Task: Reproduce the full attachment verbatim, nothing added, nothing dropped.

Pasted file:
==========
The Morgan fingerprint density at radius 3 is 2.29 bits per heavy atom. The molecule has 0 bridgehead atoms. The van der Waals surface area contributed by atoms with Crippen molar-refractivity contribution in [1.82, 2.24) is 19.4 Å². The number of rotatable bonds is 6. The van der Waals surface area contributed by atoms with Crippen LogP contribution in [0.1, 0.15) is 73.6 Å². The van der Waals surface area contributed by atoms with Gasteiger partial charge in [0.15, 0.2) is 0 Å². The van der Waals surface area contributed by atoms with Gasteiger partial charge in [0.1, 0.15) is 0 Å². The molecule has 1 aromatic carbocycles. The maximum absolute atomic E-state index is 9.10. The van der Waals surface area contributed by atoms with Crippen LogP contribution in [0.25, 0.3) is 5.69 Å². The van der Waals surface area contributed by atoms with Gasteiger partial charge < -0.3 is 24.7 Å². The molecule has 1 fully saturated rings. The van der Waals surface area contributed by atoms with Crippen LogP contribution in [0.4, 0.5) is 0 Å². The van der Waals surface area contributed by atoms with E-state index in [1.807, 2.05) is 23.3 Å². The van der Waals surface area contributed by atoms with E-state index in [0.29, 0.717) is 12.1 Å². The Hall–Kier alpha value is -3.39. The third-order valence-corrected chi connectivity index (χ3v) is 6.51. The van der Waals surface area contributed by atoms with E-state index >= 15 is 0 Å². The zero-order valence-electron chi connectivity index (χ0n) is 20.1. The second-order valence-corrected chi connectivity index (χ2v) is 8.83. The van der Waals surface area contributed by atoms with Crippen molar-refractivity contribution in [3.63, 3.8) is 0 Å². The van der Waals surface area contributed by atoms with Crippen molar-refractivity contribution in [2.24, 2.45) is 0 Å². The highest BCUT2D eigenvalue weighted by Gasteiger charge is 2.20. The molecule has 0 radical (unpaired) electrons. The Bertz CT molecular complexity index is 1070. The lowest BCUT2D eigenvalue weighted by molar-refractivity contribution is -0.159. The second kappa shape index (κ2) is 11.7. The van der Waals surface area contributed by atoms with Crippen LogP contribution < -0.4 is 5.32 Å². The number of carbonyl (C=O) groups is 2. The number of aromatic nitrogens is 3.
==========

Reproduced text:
The Morgan fingerprint density at radius 3 is 2.29 bits per heavy atom. The molecule has 0 bridgehead atoms. The van der Waals surface area contributed by atoms with Crippen molar-refractivity contribution in [1.82, 2.24) is 19.4 Å². The number of rotatable bonds is 6. The van der Waals surface area contributed by atoms with Crippen LogP contribution in [0.1, 0.15) is 73.6 Å². The van der Waals surface area contributed by atoms with Gasteiger partial charge in [0.15, 0.2) is 0 Å². The van der Waals surface area contributed by atoms with Gasteiger partial charge in [0.1, 0.15) is 0 Å². The molecule has 1 aromatic carbocycles. The maximum absolute atomic E-state index is 9.10. The van der Waals surface area contributed by atoms with Crippen LogP contribution in [0.25, 0.3) is 5.69 Å². The van der Waals surface area contributed by atoms with Gasteiger partial charge < -0.3 is 24.7 Å². The molecule has 1 fully saturated rings. The van der Waals surface area contributed by atoms with Crippen LogP contribution in [0.4, 0.5) is 0 Å². The van der Waals surface area contributed by atoms with E-state index in [1.807, 2.05) is 23.3 Å². The van der Waals surface area contributed by atoms with E-state index in [0.29, 0.717) is 12.1 Å². The Hall–Kier alpha value is -3.39. The third-order valence-corrected chi connectivity index (χ3v) is 6.51. The van der Waals surface area contributed by atoms with E-state index >= 15 is 0 Å². The zero-order valence-electron chi connectivity index (χ0n) is 20.1. The second-order valence-corrected chi connectivity index (χ2v) is 8.83. The van der Waals surface area contributed by atoms with Crippen molar-refractivity contribution in [3.63, 3.8) is 0 Å². The van der Waals surface area contributed by atoms with Crippen molar-refractivity contribution in [2.24, 2.45) is 0 Å². The highest BCUT2D eigenvalue weighted by Gasteiger charge is 2.20. The molecule has 0 radical (unpaired) electrons. The Bertz CT molecular complexity index is 1070. The lowest BCUT2D eigenvalue weighted by molar-refractivity contribution is -0.159. The second kappa shape index (κ2) is 11.7. The van der Waals surface area contributed by atoms with Crippen LogP contribution < -0.4 is 5.32 Å². The number of carbonyl (C=O) groups is 2. The number of aromatic nitrogens is 3.